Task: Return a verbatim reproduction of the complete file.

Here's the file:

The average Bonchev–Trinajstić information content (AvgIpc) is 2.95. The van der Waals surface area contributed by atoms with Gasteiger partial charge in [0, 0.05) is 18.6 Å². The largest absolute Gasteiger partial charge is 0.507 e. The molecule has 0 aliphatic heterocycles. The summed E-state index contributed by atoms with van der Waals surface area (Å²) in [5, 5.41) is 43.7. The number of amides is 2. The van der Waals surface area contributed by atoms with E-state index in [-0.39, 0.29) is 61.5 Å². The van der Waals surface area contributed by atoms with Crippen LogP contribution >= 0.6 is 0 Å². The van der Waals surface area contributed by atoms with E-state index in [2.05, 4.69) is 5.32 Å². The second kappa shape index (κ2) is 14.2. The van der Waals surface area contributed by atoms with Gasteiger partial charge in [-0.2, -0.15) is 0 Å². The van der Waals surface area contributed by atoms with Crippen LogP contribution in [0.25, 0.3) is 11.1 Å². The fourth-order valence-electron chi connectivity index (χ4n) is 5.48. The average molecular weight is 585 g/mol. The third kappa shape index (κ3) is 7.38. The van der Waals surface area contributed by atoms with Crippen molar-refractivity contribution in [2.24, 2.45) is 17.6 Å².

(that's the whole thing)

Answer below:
The average Bonchev–Trinajstić information content (AvgIpc) is 2.95. The van der Waals surface area contributed by atoms with Gasteiger partial charge in [0, 0.05) is 18.6 Å². The largest absolute Gasteiger partial charge is 0.507 e. The molecule has 0 aliphatic heterocycles. The summed E-state index contributed by atoms with van der Waals surface area (Å²) in [5, 5.41) is 43.7. The number of amides is 2. The van der Waals surface area contributed by atoms with E-state index in [-0.39, 0.29) is 61.5 Å². The van der Waals surface area contributed by atoms with Crippen LogP contribution >= 0.6 is 0 Å². The van der Waals surface area contributed by atoms with E-state index in [2.05, 4.69) is 5.32 Å². The second kappa shape index (κ2) is 14.2. The van der Waals surface area contributed by atoms with Gasteiger partial charge in [-0.2, -0.15) is 0 Å². The van der Waals surface area contributed by atoms with Crippen LogP contribution in [0.25, 0.3) is 11.1 Å². The fourth-order valence-electron chi connectivity index (χ4n) is 5.48. The average molecular weight is 585 g/mol. The third kappa shape index (κ3) is 7.38. The van der Waals surface area contributed by atoms with Crippen molar-refractivity contribution in [2.24, 2.45) is 17.6 Å².